Dot-com companies are closing at a rate of more than one a daygreenspun.com : LUSENET : Grassroots Information Coordination Center (GICC) : One Thread
11/16 13:32 Dot-com Shutdowns Hit 130 for Year, Claim 8,000 Jobs (Update3) By Randy Whitestone
San Francisco, Nov. 16 (Bloomberg) -- Dot-com companies are closing at a rate of more than one a day, eliminating 8,000 jobs since January, as the collapse in Internet stock prices chokes off the flow of capital keeping startups afloat, according to a new report.
As many as 130 dot-com companies have closed since January, according to San Francisco-based Webmergers.com, which tracks Internet mergers and acquisitions. And the pace is accelerating. Through the first half of November, 21 Internet companies closed, almost as many as during all of October, when a record 22 were shuttered.
Online retailers Garden.com, Pets.com, Furniture.com and MotherNature.com have all closed their doors in the approach to the holiday shopping season, victims of investors' reluctance to pump more money into businesses with little prospect of turning a profit any time soon.
``The capital drought has gone on long enough that more and more startups are hitting their fume dates,'' said Brian Horey, partner with Equity Growth Management LLC, a New York-based hedge fund, and a 12-year veteran of the venture capital industry.
The number of dot-com casualties increased today as TheStreet.com Inc., a financial news site, said it will fire 40 employees, or 20 percent of its workforce, and end its U.K. operation and its joint venture with the New York Times. In other cost-cutting moves, Audiohighway.com, which lets users download audio content, said it fired 21 of 30 employees, while Chapters Online Inc., a Canadian Internet retailer, said it cut 73 jobs, or 18 percent of its staff.
Three-fourths of the shutdowns this year have involved Internet retailers. Twenty-six companies serving the business market have also closed. More than a third of the shutdowns have come in California, with New York next at 11 percent, the report said. European shutdowns accounted for 8 percent of the total.
Because many companies raised their last round of funding before stock prices plunged in March, and because startups typically raise a year's worth of money at a time, shutdowns should continue into the first quarter of 2001, said Bill Burnham, principal managing director with Softbank Venture Capital in Mountain View, California.
``There's clearly about 50 public companies still out there that can't raise capital and they're running low,'' said Burnham. ``Could we see another 130 in total close by the end of next year? Sure, if market conditions don't change.''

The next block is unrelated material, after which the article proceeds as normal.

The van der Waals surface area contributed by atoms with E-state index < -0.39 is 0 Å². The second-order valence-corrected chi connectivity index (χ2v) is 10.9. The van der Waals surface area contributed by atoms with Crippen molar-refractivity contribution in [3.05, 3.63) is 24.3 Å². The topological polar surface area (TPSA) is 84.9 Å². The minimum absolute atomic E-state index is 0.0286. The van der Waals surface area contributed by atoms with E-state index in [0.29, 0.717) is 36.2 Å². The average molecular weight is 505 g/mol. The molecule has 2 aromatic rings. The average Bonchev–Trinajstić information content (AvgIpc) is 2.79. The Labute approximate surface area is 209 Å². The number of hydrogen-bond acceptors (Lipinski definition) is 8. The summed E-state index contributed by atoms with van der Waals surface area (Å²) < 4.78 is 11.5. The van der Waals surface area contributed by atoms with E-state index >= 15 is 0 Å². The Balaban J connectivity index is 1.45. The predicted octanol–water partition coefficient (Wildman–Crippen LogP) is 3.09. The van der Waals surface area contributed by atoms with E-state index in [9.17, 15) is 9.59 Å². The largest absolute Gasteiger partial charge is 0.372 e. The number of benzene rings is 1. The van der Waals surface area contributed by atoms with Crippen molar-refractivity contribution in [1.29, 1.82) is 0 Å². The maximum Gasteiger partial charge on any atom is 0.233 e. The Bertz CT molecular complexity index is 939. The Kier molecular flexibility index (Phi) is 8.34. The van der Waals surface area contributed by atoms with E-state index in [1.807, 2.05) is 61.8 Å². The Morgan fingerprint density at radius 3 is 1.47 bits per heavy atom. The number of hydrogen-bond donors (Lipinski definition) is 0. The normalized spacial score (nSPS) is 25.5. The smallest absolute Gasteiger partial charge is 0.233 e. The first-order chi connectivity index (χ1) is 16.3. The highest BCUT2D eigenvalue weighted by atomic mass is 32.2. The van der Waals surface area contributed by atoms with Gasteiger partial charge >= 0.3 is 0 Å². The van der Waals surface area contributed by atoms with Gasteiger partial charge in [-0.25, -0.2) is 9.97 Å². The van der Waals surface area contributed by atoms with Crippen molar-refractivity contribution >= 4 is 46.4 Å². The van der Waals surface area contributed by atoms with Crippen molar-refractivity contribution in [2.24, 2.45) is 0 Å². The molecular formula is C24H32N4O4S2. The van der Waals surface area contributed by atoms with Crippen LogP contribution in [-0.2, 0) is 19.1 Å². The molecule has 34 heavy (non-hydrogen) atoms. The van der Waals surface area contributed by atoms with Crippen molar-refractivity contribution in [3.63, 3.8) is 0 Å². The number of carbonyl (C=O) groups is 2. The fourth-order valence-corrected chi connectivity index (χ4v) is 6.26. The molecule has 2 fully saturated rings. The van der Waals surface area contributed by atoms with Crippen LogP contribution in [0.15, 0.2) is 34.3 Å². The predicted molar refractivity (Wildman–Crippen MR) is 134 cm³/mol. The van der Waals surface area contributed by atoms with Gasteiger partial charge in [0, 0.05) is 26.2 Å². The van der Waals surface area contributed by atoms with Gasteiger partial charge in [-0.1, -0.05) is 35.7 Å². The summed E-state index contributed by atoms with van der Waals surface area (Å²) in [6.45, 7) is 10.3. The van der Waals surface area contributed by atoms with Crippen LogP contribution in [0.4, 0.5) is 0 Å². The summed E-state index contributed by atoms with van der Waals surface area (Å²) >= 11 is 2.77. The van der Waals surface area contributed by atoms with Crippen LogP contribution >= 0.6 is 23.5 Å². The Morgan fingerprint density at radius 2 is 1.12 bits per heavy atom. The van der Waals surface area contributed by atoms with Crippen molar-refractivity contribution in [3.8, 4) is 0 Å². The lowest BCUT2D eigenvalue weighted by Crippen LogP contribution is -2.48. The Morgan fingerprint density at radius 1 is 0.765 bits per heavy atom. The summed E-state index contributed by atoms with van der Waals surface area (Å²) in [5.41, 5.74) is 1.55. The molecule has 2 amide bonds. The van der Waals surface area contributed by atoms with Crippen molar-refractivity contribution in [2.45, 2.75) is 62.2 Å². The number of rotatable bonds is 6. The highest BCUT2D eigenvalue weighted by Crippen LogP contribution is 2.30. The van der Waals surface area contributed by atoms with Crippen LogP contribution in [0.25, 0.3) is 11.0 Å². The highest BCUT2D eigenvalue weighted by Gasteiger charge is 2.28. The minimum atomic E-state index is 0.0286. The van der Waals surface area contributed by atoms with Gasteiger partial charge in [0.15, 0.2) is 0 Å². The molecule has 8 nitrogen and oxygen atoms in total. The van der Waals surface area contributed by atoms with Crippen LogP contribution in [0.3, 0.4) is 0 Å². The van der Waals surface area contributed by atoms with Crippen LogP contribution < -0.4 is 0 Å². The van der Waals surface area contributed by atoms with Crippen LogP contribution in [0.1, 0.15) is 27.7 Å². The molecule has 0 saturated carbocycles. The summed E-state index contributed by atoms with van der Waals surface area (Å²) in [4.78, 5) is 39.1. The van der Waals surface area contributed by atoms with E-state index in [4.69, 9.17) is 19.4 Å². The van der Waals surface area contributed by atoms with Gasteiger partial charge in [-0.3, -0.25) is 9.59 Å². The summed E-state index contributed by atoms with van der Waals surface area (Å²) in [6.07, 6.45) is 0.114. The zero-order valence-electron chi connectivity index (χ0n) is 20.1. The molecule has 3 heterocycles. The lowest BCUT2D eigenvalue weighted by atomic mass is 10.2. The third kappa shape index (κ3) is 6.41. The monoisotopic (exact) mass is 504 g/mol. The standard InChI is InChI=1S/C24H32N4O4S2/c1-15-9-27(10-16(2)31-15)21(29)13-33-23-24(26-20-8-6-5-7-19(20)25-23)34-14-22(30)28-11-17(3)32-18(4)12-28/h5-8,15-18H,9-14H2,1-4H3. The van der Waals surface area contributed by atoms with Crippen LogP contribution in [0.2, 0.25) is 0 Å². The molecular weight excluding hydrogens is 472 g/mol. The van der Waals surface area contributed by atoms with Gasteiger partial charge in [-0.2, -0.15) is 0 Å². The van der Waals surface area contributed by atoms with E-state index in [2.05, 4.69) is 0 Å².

About 1,500 to 2,000 U.S. Internet startups have received venture funding in the past three years, and more than 300 are public, he estimated. Some companies raised less than a year's capital in the first quarter because they thought they could quickly go public, and those companies have likely already failed or been sold. The companies now failing, he said, are doing so for capital reasons, not because of mismanagement.
Webmergers.com said many venture capital firms are busy tending to current portfolios and don't have time to act as matchmakers for struggling firms that might otherwise make attractive acquisition candidates. And traditional ``bricks and mortar'' companies haven't made a big push to acquire failing companies, it said.
``A fair number have inherently flawed business models that offer no value to acquirers, especially those which have their own problems to fix,'' said Horey of Equity Growth Management. ``The last thing a ship taking on water needs is another anchor.''
The Bloomberg U.S. Internet index has declined more than 50 percent from its peak in March. And initial public offerings, which raised an average of more than $18 billion in March and April alone, have since raised an average of only $7 billion a month.
Venture spending will likely fall in the current quarter for the second straight quarter, the first time that's happened in five years. Venture firms' returns in the second quarter fell to a nine-year low.
-- Carl Jenkins (firstname.lastname@example.org), November 16, 2000
As predicted by the Gartner Group a year ago.
Gartner Group forcasts
-- spider (email@example.com), November 16, 2000.